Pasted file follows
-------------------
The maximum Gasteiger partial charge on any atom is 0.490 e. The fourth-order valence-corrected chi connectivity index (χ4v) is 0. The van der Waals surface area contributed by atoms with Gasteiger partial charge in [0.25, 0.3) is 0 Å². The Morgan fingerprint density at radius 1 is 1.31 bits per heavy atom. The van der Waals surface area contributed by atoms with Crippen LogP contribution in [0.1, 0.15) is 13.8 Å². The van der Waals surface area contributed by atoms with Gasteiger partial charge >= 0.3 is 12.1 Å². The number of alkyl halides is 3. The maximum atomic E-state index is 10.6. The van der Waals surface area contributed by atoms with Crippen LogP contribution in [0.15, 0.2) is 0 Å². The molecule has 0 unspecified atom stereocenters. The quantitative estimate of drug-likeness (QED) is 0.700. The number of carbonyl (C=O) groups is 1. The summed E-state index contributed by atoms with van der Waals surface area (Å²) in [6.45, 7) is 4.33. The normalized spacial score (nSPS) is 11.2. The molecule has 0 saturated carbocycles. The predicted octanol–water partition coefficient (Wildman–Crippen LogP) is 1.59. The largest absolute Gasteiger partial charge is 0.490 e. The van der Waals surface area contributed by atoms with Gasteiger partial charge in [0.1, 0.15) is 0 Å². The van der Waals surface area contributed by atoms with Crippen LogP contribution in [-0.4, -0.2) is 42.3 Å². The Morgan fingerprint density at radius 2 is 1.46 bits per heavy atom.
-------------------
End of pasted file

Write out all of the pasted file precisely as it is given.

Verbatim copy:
The maximum Gasteiger partial charge on any atom is 0.490 e. The fourth-order valence-corrected chi connectivity index (χ4v) is 0. The van der Waals surface area contributed by atoms with Gasteiger partial charge in [0.25, 0.3) is 0 Å². The Morgan fingerprint density at radius 1 is 1.31 bits per heavy atom. The van der Waals surface area contributed by atoms with Crippen LogP contribution in [0.1, 0.15) is 13.8 Å². The van der Waals surface area contributed by atoms with Gasteiger partial charge >= 0.3 is 12.1 Å². The number of alkyl halides is 3. The maximum atomic E-state index is 10.6. The van der Waals surface area contributed by atoms with Crippen LogP contribution in [0.15, 0.2) is 0 Å². The molecule has 0 unspecified atom stereocenters. The quantitative estimate of drug-likeness (QED) is 0.700. The number of carbonyl (C=O) groups is 1. The summed E-state index contributed by atoms with van der Waals surface area (Å²) in [6.45, 7) is 4.33. The normalized spacial score (nSPS) is 11.2. The molecule has 0 saturated carbocycles. The predicted octanol–water partition coefficient (Wildman–Crippen LogP) is 1.59. The largest absolute Gasteiger partial charge is 0.490 e. The van der Waals surface area contributed by atoms with Gasteiger partial charge in [0.1, 0.15) is 0 Å². The van der Waals surface area contributed by atoms with Crippen LogP contribution in [-0.4, -0.2) is 42.3 Å². The Morgan fingerprint density at radius 2 is 1.46 bits per heavy atom.